Managing Your Practice

Don’t keep your patients waiting


Recently, the results of a survey of consumers regarding their health care experiences were reported by Carta Healthcare. As you might expect, a top complaint about doctors was time spent waiting to see them; 23% said they waited 30 minutes or longer. I’ve written about punctuality before, but this is such a ubiquitous problem that it bears repeating. Here are some suggestions:

Dr. Joseph S. Eastern, a dermatologist in Belleville, N.J.

Dr. Joseph S. Eastern

Start on time. That seems obvious, but I’m always amazed at the number of doctors who admit to running late who also admit that they start late. If you’re in the hole before you even start, you can seldom dig yourself out. Sometimes an on-time start is the solution to the entire problem! If you doubt me, try it.

Book realistically. Everyone works at a different pace. Determine the number of patients you can comfortably see in an hour, and book only that number. If you want to see more patients, the solution is working longer hours or hiring physicians or physician extenders (or both), not overloading your schedule.

Time-stamp each chart. Pay attention to patient arrival times if your EHR records them, and step up your pace if you start to fall behind. If your EHR does not record arrival times or you are still using paper records, buy a time clock and have your receptionist time-stamp the “encounter form” that goes to the back with the patient. One glance at the stamp will tell you exactly how long that patient has been waiting.

Schedule all surgeries. If you haven’t scheduled the time necessary for a surgical procedure, don’t do it. It’s frequently tempting to “squeeze in” an excision, often because you feel guilty that the patient has already had to wait for you. But every unscheduled surgery puts you that much further behind. And hurrying through a procedure increases the risk of mistakes. Tell the patient that surgery requires extra time and it can’t be rushed, so you will have to schedule that time.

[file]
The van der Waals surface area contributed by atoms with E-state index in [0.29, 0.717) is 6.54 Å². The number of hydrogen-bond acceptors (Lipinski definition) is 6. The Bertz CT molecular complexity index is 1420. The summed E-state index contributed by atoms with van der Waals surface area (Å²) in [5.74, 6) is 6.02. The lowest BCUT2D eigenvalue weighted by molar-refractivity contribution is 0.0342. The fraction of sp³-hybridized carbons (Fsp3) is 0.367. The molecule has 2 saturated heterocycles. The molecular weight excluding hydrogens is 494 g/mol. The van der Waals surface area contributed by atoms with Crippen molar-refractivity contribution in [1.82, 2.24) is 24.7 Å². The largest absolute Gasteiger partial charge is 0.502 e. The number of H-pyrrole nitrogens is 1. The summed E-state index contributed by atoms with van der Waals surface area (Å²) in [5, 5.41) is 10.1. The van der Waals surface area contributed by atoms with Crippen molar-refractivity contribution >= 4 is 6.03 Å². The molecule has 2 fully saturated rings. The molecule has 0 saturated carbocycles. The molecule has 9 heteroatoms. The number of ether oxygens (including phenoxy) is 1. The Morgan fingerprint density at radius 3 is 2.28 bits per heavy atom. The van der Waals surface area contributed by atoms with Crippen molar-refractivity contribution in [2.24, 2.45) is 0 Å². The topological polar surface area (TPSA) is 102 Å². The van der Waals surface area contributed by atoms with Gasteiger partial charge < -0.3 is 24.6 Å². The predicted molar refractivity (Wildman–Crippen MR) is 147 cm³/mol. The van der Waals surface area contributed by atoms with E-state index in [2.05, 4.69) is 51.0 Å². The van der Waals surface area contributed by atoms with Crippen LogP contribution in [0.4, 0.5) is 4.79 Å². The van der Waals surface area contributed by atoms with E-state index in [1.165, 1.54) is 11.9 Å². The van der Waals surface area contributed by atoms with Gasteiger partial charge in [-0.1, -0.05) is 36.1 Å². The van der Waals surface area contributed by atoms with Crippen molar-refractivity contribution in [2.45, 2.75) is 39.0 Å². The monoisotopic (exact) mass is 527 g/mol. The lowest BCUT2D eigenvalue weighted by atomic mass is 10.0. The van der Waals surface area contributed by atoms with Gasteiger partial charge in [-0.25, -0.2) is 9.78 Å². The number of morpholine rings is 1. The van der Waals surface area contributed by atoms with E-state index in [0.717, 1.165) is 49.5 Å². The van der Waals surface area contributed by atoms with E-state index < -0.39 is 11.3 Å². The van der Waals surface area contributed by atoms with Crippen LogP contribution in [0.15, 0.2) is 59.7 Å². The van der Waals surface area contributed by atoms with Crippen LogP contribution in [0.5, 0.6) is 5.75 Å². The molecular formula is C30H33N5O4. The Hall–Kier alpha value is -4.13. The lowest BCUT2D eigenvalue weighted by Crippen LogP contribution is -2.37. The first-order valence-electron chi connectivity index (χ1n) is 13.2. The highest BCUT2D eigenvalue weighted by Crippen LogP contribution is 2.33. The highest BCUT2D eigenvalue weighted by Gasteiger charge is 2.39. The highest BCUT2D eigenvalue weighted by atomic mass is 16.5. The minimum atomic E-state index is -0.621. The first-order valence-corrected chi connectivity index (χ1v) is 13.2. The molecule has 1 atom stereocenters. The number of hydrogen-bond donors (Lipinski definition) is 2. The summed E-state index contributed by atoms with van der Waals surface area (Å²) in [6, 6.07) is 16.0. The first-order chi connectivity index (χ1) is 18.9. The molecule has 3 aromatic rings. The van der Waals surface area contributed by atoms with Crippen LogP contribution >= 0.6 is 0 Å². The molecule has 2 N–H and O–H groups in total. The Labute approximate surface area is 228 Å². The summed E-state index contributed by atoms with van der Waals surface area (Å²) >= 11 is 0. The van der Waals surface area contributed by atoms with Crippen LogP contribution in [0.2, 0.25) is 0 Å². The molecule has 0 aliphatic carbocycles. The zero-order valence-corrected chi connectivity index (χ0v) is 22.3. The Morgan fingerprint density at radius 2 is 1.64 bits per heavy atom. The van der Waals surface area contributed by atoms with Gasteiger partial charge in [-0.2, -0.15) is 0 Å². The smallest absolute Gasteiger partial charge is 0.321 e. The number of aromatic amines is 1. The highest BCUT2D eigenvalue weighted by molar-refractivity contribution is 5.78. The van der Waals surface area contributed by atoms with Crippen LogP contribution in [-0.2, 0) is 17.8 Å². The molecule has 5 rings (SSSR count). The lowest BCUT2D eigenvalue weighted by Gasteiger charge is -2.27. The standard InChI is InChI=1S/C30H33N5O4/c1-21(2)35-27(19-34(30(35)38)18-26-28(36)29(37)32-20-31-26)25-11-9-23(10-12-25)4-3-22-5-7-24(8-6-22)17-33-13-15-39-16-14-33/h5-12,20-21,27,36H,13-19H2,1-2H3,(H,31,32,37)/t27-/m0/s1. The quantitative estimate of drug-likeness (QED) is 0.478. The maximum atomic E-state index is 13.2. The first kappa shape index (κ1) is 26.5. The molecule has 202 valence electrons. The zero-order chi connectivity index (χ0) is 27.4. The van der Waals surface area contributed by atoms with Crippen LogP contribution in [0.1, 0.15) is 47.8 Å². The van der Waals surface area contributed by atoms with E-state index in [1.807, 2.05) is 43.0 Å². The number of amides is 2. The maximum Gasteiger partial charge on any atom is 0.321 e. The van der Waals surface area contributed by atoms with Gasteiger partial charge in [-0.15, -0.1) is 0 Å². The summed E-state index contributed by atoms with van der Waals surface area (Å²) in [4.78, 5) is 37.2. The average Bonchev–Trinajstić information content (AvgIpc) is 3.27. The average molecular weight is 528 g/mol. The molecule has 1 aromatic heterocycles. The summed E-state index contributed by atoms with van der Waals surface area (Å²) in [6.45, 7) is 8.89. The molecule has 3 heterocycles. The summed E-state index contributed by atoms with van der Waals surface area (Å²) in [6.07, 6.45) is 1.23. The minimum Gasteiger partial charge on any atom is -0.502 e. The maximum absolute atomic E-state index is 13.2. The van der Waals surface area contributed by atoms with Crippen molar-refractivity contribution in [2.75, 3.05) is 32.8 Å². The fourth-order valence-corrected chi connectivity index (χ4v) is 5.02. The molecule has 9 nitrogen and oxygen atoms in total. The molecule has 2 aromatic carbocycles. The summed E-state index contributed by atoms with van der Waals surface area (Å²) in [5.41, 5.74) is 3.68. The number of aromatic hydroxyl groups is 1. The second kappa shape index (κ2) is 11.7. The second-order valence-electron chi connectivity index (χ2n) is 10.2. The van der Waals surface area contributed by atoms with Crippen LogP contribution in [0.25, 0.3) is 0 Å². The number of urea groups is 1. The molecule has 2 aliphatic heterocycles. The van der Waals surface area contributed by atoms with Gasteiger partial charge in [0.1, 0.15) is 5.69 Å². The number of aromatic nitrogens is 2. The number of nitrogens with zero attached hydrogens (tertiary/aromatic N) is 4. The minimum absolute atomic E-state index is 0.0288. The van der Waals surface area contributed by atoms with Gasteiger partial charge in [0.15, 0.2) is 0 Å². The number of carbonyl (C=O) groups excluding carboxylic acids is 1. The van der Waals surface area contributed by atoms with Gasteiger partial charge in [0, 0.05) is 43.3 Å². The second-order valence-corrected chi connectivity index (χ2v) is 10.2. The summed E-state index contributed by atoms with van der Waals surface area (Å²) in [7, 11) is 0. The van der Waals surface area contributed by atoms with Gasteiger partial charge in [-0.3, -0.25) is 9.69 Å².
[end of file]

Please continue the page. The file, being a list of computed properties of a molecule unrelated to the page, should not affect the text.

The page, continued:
Work-ins come last, not first. Patients with urgent problems should be seen after scheduled patients. That may seem counterintuitive; receptionists often assume it’s better to squeeze them in early, while you’re still running on time. But doing that guarantees you will run late, and it isn’t fair to patients who have appointments and expect to be seen promptly.

Work-ins, on the other hand, expect a wait because they have no appointment. We tell them, “Our schedule is full today; but if you come at the end of hours, the doctor will see you. But you may have a wait.” Far from complaining, they invariably thank us for seeing them.

Seize the list. You know the list I mean. “Number 16: My right big toe itches. Number 17: I think I feel something on my back. Number 18: This weird chartreuse thing on my arm ...” One long list can leave an entire half-day schedule in shambles.

When a list is produced, the best option is to take it and read it yourself. Identify the most important two or three problems, and address them. For the rest, I will say, “This group of problems deserves a visit of its own, and we will schedule that visit.”

Ask if you can place the list (or a photocopy) in the patient’s chart. (It is, after all, important clinical information.) All of these problems are important to the patient and should be addressed – but on your schedule, not the patient’s.

Avoid interruptions. Especially phone calls. Unless it’s an emergency or an immediate family member, my receptionists say, “I’m sorry, the doctor is with patients. May I take a message?” Everyone – even other physicians – understands. But be sure to return those calls promptly.

Pharmaceutical reps should not be allowed to interrupt you, either. Have them make an appointment, just like everybody else.

There will be times, of course, when you run late. But these should be the exception rather than the rule. By streamlining your procedures and avoiding the pitfalls mentioned, you can give nearly every patient all the time he or she deserves without keeping the next patient waiting.

Incidentally, other common patient complaints in that survey were the following:

  • Couldn’t schedule an appointment within a week.
  • Spent too little time with me.
  • Didn’t provide test results promptly.
  • Didn’t respond to my phone calls promptly.

Now would be an excellent opportunity to identify and address any of those problems as well.

Dr. Eastern practices dermatology and dermatologic surgery in Belleville, N.J. He is the author of numerous articles and textbook chapters, and is a longtime monthly columnist for Dermatology News. Write to him at

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